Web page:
Ziel: α7-nAChR-Liganden sind für das Neuroimaging degenerativer und inflammatorischer Prozesse von Interesse. Wir erarbeiteten die Herstellung von 4-[5-(2-[F-18]fluor-phenyl)-[1,3,4]oxadiazol-2-yl]-1,4-diaza-bicyclo[3.2.2]nonane ([F-18]NS10746), einem selektiven α7-nAChR-Radioliganden mit höherer Affinität als [F-18]NS10743.
Methodik: Entwicklung einer Synthese basierend auf der nukleophilen Substitution eines NO2-Präkursors durch [F-18]Fluorid und Übertragung auf eine automatisierte Herstellung.
Ergebnisse: Der NO2-Präkusor (NS14559, 2mg) wurde mit K[F-18]F-K222-K2CO3 in DMF bzw. DMSO (0,75; 1,0ml) bei erhöhten Temperaturen (145 bzw. 155°C) mit Ausbeuten von 12- 20% bzw. 15- 21% (n=7,7) umgesetzt. Parallel zum Zielprodukt wurde, vor allem in DMF, ein F-18- markiertes Folgeprodukt detektiert, welches durch Reaktion von 12-16 min in DMSO ausreichend minimiert werden konnte. Versuche zur Mikrowellen-unterstützten Reaktionsführung (n=15) erbrachten keine Erhöhung der Ausbeute. Die Isolierung von [F-18]NS10746 erfolgte mittels semi-präparativer Gradienten-HPLC (NH4OAcaq /MeCN an RP-Säule, z. B. ReproSil-Pur C18-AQ). Die Zielfraktion wurde auf eine Kartusche (SEP-PAK LIGHT C18) aufgetragen, mit EtOH eluiert und als sterile 10% EtOH/0,9% NaCl-Lösung formuliert. Die Herstellungsprozedur konnte auf das Synthesemodul TRACERlab FX N übertragen werden (RCY: 13-15%, 65- 70 min, n= 5). Das Produkt wurde mit hoher chemischer und radiochemische Reinheit (jeweils > 95%) sowie hoher spez. Aktivität (150- 320 GBq/μmol) erhalten.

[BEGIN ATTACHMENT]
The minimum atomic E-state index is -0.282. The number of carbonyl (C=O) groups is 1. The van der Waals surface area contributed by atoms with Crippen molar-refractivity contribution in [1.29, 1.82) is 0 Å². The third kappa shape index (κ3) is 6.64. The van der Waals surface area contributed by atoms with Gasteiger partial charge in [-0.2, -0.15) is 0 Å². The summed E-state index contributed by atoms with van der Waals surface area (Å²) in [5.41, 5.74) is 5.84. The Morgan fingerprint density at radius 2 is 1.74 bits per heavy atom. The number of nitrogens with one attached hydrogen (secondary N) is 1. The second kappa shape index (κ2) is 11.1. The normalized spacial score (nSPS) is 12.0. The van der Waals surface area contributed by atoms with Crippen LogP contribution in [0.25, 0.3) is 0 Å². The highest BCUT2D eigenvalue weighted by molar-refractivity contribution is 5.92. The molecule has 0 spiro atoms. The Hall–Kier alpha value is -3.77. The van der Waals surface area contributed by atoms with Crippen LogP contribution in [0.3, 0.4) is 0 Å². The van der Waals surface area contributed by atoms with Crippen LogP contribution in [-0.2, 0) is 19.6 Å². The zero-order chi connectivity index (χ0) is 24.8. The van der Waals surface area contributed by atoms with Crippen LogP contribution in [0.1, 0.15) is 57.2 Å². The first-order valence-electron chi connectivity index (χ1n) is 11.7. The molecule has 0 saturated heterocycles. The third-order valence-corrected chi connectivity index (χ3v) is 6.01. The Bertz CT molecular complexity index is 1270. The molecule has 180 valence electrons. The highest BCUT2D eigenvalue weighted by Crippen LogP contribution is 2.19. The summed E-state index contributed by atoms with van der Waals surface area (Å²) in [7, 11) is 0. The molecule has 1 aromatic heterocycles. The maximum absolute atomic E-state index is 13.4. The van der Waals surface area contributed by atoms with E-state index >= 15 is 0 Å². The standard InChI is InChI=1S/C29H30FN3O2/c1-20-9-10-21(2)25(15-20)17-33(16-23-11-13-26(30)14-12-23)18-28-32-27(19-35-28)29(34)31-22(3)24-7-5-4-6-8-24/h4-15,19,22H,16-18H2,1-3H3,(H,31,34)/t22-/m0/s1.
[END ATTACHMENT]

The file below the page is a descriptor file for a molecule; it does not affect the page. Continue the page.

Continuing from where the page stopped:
Schlussfolgerungen: Es konnte ein Verfahren zur Herstellung von [F-18]NS10746 erarbeitet werden, wobei die Markierungsausbeute geringer war als die von [F-18]NS10743 (p-Fluor-Substitution; 40- 55%). Der Radioligand [F-18]NS10746 wird für laufende In-vitro- und In-vivo- Validierungen bereitgestellt.

  • Poster
    NuklearMedizin2016, 54. Jahrestagung der DGN, 20.-23.04.2016, Dresden, Deutschland

Publ.-Id: 23117

Development update of the PENELOPE laser system

Albach, D.; Siebold, M.; Loeser, M.; Roeser, F.; Schramm, U.

We present the development status of the PENELOPE laser system currently being under construction at the Helmholtz-Zentrum Dresden-Rossendorf. We will present experimental data for the first amplification stages as well as results for the stretcher-compressor setup. The focus will be set on the main amplifying stages designed to boost the output energy after compression above 150J.

Keywords: laser; diode pumping; DPSSL; amplification; Ytterbium; Penelope

  • Lecture (Conference)
    The 4th Advanced Lasers and Photon Sources, 22.-24.04.2015, Yokohama, Japan

Publ.-Id: 23116